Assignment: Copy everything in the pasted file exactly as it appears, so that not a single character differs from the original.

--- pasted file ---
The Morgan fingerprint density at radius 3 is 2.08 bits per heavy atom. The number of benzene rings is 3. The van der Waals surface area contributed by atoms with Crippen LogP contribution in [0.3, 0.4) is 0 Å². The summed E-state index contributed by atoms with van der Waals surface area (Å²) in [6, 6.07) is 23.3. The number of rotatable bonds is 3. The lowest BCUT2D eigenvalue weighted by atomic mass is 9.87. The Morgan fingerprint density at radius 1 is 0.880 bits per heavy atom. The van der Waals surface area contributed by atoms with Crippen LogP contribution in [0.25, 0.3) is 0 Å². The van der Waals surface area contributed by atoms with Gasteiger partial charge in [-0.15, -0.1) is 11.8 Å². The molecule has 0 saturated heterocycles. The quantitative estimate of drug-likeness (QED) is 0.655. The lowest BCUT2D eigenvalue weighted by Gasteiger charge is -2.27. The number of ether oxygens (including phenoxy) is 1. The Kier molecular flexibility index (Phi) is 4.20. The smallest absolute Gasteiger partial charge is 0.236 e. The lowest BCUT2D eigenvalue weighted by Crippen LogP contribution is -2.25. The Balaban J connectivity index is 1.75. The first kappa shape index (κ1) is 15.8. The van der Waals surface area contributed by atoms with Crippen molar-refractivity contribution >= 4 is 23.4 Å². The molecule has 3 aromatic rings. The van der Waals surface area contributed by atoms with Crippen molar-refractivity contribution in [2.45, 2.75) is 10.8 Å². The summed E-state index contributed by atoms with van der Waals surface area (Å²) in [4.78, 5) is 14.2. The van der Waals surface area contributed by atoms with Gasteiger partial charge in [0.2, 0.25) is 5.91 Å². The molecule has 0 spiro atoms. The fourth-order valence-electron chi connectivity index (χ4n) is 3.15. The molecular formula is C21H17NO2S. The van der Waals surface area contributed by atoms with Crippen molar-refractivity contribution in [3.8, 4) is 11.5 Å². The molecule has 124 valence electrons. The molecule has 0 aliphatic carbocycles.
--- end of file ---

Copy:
The Morgan fingerprint density at radius 3 is 2.08 bits per heavy atom. The number of benzene rings is 3. The van der Waals surface area contributed by atoms with Crippen LogP contribution in [0.3, 0.4) is 0 Å². The summed E-state index contributed by atoms with van der Waals surface area (Å²) in [6, 6.07) is 23.3. The number of rotatable bonds is 3. The lowest BCUT2D eigenvalue weighted by atomic mass is 9.87. The Morgan fingerprint density at radius 1 is 0.880 bits per heavy atom. The van der Waals surface area contributed by atoms with Crippen LogP contribution in [0.25, 0.3) is 0 Å². The van der Waals surface area contributed by atoms with Gasteiger partial charge in [-0.15, -0.1) is 11.8 Å². The molecule has 0 saturated heterocycles. The quantitative estimate of drug-likeness (QED) is 0.655. The lowest BCUT2D eigenvalue weighted by Gasteiger charge is -2.27. The number of ether oxygens (including phenoxy) is 1. The Kier molecular flexibility index (Phi) is 4.20. The smallest absolute Gasteiger partial charge is 0.236 e. The lowest BCUT2D eigenvalue weighted by Crippen LogP contribution is -2.25. The Balaban J connectivity index is 1.75. The first kappa shape index (κ1) is 15.8. The van der Waals surface area contributed by atoms with Crippen molar-refractivity contribution >= 4 is 23.4 Å². The molecule has 3 aromatic rings. The van der Waals surface area contributed by atoms with Crippen molar-refractivity contribution in [2.45, 2.75) is 10.8 Å². The summed E-state index contributed by atoms with van der Waals surface area (Å²) in [4.78, 5) is 14.2. The van der Waals surface area contributed by atoms with Gasteiger partial charge in [0.2, 0.25) is 5.91 Å². The molecule has 0 spiro atoms. The fourth-order valence-electron chi connectivity index (χ4n) is 3.15. The molecular formula is C21H17NO2S. The van der Waals surface area contributed by atoms with Crippen molar-refractivity contribution in [3.8, 4) is 11.5 Å². The molecule has 124 valence electrons. The molecule has 0 aliphatic carbocycles.